It is the function of the jury to decide matters of fact and to fix damages. Defamation cases are now one of the very few remaining instances of the use of a civil jury.

Who are these “right-thinking members of society”?

In Gillick v BBC (1995), the Court of Appeal considered a statement made during a discussion broadcast on television. It was noted that a television audience would not bring the same analytical attention as that of a lawyer weighing the meaning of words. The claimant contended that the imputation in question suggested a link between her briefly successful campaign to limit the availability of contraceptive advice to young girls and two suicides. By a majority it was held that the words were capable of a defamatory meaning in that they might impute some shared moral responsibility for the two deaths.

However, in Charleston v News Group Newspapers Ltd (1995), the House of Lords held that those who read only the headlines in newspapers and do not go on to read the body of the article (which in these circumstances negated the impression given by the headline and photographs of the claimant) did not represent right-thinking members of society. The case concerned THE SUN newspaper and two members of the ‘Neighbours’ TV show.

Words may be either self-evidently defamatory or only defamatory where a person to whom they were published has special knowledge. This is known as innuendo, in that the words have more than one meaning: “The Chief Constable of the West Midlands Police is the best police officer that money can buy”. Additionally, the phrase may have a hidden meaning: “I saw Helen leaving 14 Smithson Street, Anytown, last night”. Nothing wrong with that, unless you are aware that the address is a well-known brothel.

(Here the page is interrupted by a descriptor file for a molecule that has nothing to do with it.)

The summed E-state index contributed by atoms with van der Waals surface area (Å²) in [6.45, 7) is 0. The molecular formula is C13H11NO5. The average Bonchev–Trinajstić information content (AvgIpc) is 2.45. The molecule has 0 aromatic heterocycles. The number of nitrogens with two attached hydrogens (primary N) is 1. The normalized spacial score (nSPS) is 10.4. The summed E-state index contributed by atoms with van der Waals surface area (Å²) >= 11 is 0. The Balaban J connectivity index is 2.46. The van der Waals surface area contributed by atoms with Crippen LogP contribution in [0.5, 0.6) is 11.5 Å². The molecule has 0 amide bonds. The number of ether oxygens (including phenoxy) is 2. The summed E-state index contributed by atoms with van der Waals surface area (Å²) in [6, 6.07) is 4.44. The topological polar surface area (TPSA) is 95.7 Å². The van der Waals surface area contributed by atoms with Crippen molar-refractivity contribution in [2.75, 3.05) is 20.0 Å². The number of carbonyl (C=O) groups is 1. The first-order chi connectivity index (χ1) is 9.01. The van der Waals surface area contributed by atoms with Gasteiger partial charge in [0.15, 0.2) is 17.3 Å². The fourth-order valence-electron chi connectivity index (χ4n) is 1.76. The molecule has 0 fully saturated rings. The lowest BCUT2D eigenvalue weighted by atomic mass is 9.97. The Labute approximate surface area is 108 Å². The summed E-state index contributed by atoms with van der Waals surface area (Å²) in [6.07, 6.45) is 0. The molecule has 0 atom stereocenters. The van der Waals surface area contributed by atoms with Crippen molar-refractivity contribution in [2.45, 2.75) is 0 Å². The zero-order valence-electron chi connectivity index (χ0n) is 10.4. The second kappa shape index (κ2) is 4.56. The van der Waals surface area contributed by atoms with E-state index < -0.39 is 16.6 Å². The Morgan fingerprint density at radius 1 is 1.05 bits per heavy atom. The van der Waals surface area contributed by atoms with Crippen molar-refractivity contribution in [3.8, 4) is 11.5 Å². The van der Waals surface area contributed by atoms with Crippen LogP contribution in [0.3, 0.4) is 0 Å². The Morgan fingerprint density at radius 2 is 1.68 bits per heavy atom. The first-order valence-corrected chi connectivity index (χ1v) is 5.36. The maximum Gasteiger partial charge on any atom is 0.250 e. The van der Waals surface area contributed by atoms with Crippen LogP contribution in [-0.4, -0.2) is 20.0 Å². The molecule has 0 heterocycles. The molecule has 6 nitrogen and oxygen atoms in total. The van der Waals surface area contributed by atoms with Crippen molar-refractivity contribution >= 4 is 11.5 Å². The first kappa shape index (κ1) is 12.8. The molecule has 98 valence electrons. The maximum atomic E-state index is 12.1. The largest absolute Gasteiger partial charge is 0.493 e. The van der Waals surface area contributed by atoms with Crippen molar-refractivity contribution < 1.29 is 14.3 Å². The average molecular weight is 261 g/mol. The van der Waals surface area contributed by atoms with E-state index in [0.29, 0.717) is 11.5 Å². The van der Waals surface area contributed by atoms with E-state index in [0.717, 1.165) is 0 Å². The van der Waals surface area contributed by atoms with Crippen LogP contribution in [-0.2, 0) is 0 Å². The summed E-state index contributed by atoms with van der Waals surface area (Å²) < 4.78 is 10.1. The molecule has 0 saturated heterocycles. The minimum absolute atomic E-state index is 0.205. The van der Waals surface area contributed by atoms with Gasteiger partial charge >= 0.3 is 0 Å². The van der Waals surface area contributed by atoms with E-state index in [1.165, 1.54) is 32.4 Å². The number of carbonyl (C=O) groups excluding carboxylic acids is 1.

Tolley v Fry (1931). The claimant, Cyril Tolley, was a famous amateur golfer, depicted in a drawing as part of an advertisement for the defendant’s chocolate. He pleaded that the innuendo (i.e. background information which the reader would know and associate with the drawing) was that he had allowed his name to be used for advertising and thus prostituted his name and amateur status.

Cassidy v Daily Mirror Newspapers Ltd (1929). The defendants published a photograph of a couple, with a caption stating that it was Mr Cassidy and Miss X, whose engagement had just been announced. Mrs C sued for libel, claiming that people who knew them would interpret the article as meaning she was not married to Mr C. The action succeeded.

Byrne v Deane (1937) 1 KB 818. Police raided a golf club and seized an illegal fruit machine. A verse on the notice board was placed: “but he who gave the game away may he byrne in hell and rue the day.” The claimant sued the golf club, alleging that the note imputed that he was a police informer. The action failed as the statement would not lower him in the estimation of right thinking people, who would also have informed the police.

Lewis v Daily Telegraph (1964). The dispute centred on the headline “FRAUD SQUAD PROBE CITY FIRM”. The claimants argued that this phrase carried the defamatory meaning that the firm in question was actually guilty of fraud (or were suspected of it), in addition to the obvious meaning that an investigation was in progress. The House of Lords held that the alleged imputation of guilt was not an ordinary meaning and would require the support of extrinsic evidence, which the claimants could not produce. A re-trial was ordered, but the case was settled out of court.

REFERENCE TO THE CLAIMANT. The defendant’s statement must be shown to refer to the claimant. Usually the claimant will be named, thus there is no problem. The claimant does not have to show that the defendant intended to refer to him provided that reasonable people would believe him to be referred to. The situations that are of interest are where: